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Multinational corporations

Multinational corporations are businesses that extend outside of their own country, whether they are located throughout the world or only in a couple other countries, they are considered multinational. The value adding activities which are owned by these companies are used to produce tangible goods or intangible services or the combination of both. There are many reasons as to why firms become multinational and there are various strategies for a firm to become multinational.

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The immediate motives of the Firms can be to expand business, to seek new market, or for additional profits and revenues. It may also be to concentrate on the economics of scale that a larger international demand can bring. The motive behind market seeking activities is strong among firms who have some advantage related to technology or brand which gives them a competitive advantage over domestic rival. Another reason for firms to become multinationals is to secure key supplies. A secure and privileged access to inputs and/or distribution outlets and market access afford many firms especially those in manufacturing, to have a competitive advantage over their less favoured rivals.

A firm might also become multinational to have access to low cost factors of production. Factors of production like labour is a major cost factor in Europe and US and gives a competitive disadvantage compared to imports. So firms can offshore production to the host countries and become competitive. Low cost capital through government subsidies is also a strong force to become a MNC.

The discussed factors have been well captured in product cycle theory developed by Professor Raymond Vernon. The theory suggests that the first phase starts with product development and innovation in home country as to maintain close linkage between research and production as well as the assumption that similar demand will be created in other similar market. The second stage assumes the product to be matured and production standardized as well as good demand from other market and an important form of revenues from the new business. Also, Competitors will observe the growing demand and try to establish themselves in the markets by setting up production in the importing country and becoming a MNC rather than an exporter. Finally in the last stage many competitors enter the market and focus is more on cost and resource seeking activities.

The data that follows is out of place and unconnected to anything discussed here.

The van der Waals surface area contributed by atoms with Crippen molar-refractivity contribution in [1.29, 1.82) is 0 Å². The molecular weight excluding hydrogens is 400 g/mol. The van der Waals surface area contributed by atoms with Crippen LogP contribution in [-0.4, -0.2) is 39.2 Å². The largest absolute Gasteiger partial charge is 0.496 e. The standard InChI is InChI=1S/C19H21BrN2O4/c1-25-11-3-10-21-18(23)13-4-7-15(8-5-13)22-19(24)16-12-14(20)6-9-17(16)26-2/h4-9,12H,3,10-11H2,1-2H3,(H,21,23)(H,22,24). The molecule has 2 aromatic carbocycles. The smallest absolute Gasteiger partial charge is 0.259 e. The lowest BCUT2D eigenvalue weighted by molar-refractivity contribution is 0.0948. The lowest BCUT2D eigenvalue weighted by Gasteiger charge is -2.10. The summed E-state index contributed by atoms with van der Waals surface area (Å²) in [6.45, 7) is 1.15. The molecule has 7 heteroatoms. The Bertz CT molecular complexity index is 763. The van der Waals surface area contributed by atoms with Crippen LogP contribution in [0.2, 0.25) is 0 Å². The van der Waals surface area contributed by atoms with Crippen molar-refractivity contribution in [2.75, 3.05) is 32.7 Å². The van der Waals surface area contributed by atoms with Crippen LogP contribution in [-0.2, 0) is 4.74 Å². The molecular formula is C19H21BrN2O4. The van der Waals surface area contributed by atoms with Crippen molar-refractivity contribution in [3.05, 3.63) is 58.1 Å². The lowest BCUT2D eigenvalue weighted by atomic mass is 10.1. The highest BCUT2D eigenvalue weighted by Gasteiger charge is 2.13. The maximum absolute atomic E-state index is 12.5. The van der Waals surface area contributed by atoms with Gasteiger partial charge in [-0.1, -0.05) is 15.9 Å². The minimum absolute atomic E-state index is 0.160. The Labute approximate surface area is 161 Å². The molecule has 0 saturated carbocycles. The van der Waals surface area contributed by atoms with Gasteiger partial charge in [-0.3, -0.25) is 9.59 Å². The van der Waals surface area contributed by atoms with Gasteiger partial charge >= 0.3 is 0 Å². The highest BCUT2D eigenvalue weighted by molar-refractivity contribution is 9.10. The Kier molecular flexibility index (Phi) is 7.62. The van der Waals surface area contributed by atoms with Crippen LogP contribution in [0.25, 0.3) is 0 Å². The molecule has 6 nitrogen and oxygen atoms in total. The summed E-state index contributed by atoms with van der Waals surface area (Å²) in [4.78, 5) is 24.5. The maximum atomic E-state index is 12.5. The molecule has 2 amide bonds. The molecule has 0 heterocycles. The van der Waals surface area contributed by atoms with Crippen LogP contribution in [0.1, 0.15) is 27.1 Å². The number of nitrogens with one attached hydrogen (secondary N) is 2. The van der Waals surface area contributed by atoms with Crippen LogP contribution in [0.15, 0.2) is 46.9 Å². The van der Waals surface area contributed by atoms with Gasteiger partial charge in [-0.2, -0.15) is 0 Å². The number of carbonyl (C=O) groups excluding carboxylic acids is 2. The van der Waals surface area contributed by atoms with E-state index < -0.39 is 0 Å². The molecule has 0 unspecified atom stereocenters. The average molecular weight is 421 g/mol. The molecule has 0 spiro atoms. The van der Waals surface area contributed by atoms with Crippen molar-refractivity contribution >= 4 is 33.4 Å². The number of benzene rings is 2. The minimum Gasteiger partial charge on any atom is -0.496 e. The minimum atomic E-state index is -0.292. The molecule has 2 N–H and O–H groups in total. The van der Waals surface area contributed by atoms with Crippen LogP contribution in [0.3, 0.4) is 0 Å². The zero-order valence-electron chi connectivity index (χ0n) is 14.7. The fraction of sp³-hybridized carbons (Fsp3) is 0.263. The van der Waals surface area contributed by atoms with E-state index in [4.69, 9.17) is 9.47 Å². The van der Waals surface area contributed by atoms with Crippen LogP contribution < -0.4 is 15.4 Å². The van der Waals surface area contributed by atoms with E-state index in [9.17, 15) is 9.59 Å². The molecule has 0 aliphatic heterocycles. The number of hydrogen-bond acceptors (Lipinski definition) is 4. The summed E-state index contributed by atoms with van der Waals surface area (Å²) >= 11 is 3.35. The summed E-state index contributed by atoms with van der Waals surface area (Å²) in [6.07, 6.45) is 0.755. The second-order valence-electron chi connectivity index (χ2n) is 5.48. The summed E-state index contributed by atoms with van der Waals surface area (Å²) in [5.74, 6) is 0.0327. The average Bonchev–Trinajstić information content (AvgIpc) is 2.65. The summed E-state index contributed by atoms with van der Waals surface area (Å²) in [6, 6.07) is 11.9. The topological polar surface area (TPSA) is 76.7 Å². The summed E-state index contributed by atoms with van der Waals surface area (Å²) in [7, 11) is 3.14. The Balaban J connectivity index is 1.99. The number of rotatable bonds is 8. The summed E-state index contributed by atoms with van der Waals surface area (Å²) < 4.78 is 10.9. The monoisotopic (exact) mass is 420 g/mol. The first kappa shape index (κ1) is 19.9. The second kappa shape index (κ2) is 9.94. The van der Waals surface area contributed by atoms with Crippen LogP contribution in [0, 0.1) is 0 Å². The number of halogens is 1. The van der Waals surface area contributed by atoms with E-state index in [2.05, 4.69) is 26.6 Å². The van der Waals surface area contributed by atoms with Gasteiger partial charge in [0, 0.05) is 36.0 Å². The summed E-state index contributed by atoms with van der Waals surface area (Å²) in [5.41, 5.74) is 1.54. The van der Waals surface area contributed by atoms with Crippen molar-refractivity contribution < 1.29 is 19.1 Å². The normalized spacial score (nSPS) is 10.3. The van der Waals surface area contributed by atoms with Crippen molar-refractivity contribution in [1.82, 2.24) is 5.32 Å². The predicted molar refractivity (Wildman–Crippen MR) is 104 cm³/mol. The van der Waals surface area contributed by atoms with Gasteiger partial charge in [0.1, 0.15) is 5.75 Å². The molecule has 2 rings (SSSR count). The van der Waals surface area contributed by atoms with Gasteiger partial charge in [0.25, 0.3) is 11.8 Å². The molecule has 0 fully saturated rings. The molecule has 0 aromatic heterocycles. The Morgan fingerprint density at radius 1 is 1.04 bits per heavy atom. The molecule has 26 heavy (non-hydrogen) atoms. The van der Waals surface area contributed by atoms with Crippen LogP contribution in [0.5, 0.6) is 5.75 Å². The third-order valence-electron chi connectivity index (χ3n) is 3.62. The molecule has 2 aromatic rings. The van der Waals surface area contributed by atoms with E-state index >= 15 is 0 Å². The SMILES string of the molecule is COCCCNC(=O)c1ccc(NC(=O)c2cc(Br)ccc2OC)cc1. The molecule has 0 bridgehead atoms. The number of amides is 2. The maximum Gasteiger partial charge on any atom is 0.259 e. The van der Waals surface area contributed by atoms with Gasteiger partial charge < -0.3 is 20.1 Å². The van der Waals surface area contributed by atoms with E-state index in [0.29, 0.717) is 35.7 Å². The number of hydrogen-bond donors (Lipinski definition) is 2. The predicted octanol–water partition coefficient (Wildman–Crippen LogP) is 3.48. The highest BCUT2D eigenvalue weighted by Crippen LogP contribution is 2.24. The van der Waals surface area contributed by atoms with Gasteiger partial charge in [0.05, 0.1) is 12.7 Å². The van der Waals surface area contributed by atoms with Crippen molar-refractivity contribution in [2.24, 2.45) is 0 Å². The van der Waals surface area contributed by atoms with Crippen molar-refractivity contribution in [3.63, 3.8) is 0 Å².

The above discussed factors are traditional motives and the theory lost its power in 80s itself as the business environment became more complex. In the emerging motives the above forces that originally triggered firm to become a MNC became secondary. Increasing Scale of economies, R&D investments and shortening product life cycles were not the choices for a firm to become MNC but rather a prerequisite for companies to survive in the business environment. Now the major motive for a firm to become a MNC is to capitalize on competitive positioning in multiple markets and leverage global information access.